Friday, October 16, 2009

Health Certificate

We got the new Health Certificate for the goats yesterday, October 15th. I had the names, tattoo numbers, breed, and birthdates of all the goats on a print out for the vet, so that helped things move along.

We had to tattoo five kids, and that took longer than the paperwork. The eared goats (Alpine) get tattoos in each ear. The right ear get the herd letters, and the left ear gets a code for the year (2009 = Z) and then their birth order in the herd. So, a goat will have AAGK in the right ear and perhaps Z2 in the left year. Short eared goats (LaMancha) get tattooed in the tail web. The tail tattooing turned out easier than the ears because Dr. Mueller just picked their back feet up off the ground so they wouldn't have traction, and I did the tattooing.

The tattoo device is like a pair of pliers with inserts for the letters and numbers. You crimp the device on the ear or tail, release, then use a toothbrush to rub in a thick ink paste. That's it! Then, the goat proceeds to get ink all over the place. Do not wear clothes you plan to wear in public again.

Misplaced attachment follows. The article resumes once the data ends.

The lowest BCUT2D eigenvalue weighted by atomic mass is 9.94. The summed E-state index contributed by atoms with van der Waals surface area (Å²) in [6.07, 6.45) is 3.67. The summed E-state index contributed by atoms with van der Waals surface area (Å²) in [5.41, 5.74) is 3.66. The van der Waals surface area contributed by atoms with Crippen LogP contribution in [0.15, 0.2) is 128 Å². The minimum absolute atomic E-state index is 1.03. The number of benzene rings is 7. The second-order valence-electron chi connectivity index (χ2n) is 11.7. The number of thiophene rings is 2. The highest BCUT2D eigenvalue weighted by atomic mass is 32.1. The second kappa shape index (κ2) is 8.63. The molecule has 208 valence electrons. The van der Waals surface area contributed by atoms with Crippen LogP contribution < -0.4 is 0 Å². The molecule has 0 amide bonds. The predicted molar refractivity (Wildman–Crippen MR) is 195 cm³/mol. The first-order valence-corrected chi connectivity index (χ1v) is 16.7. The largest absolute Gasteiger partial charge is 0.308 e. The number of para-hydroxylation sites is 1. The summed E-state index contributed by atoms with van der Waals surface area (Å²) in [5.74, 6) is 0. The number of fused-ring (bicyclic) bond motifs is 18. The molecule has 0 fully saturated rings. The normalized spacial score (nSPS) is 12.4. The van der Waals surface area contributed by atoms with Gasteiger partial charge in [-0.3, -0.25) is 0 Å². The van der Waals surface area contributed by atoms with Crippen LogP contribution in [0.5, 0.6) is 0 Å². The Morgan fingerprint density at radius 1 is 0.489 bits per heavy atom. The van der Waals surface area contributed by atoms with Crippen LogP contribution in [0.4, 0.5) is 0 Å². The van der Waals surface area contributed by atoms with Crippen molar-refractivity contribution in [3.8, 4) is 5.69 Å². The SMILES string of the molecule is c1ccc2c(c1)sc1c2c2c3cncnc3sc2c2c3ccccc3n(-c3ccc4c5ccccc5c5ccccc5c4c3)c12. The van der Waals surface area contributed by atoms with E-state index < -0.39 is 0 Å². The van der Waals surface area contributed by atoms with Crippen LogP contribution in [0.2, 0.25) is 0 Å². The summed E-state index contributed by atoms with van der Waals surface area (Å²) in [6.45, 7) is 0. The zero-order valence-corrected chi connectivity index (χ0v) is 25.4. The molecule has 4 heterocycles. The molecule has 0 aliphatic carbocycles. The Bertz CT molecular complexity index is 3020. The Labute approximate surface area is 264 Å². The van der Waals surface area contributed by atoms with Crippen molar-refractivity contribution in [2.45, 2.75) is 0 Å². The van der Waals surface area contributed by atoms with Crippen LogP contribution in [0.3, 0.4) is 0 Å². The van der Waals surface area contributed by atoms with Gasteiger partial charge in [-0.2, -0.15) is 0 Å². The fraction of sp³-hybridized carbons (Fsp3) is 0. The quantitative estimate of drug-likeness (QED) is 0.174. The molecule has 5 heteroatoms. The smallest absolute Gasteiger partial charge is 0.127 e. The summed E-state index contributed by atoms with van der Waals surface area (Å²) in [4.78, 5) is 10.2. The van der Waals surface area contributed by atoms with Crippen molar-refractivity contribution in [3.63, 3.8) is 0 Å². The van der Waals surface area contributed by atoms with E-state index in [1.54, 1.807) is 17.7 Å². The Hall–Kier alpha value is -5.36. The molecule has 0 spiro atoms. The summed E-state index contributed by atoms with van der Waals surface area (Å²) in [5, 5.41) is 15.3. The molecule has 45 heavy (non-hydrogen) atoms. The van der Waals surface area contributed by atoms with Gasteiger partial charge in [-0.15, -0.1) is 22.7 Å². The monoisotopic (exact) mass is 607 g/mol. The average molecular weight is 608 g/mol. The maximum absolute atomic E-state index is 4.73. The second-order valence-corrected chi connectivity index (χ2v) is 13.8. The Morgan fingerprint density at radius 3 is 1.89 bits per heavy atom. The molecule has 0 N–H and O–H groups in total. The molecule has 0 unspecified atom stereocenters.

Sir Guy (left pic) has managed to get the green ink from his ears all over his face. Snowbelle (right pic) shows off her tail web tattoo ink, all nasty green under her tail. The excess ink wears off slowly, and what was rubbed into the tattoo holes stays.

Just a note about milk production:
I'm feeding two bottle kids a total of 120 ounces per day. That's almost a gallon going to kids, plus we are getting at least a quart for house use. We have wonderful goats!

Saturday, October 10, 2009

Fall Update

The newest addition to the Quirky Goat Farm herd is Angel, a dual registered American Alpine. She's a bit thin right now, but she'll fill out on Lonnie's special feed mix and some extra sunflower seeds.

I missed getting a picture this morning after I turned out the last doe from the milk house. Sophie, our Alpine who has to wear a goat bra, was standing by one of the pine trees, and the little kitten was sitting on her back. They were both perfectly calm and gave the impression that this was not new behavior.

We are coming off of several days of rain, and the goats haven't been able to go out for browse until today. I milked the goats separately this morning and checked yields.
Orange = 7 1/2 cups (12 hours)
Sophie = 5 1/2 cups (12 hours)
Angel = 6 cups (24 hours)

Orange is simply an incredible animal.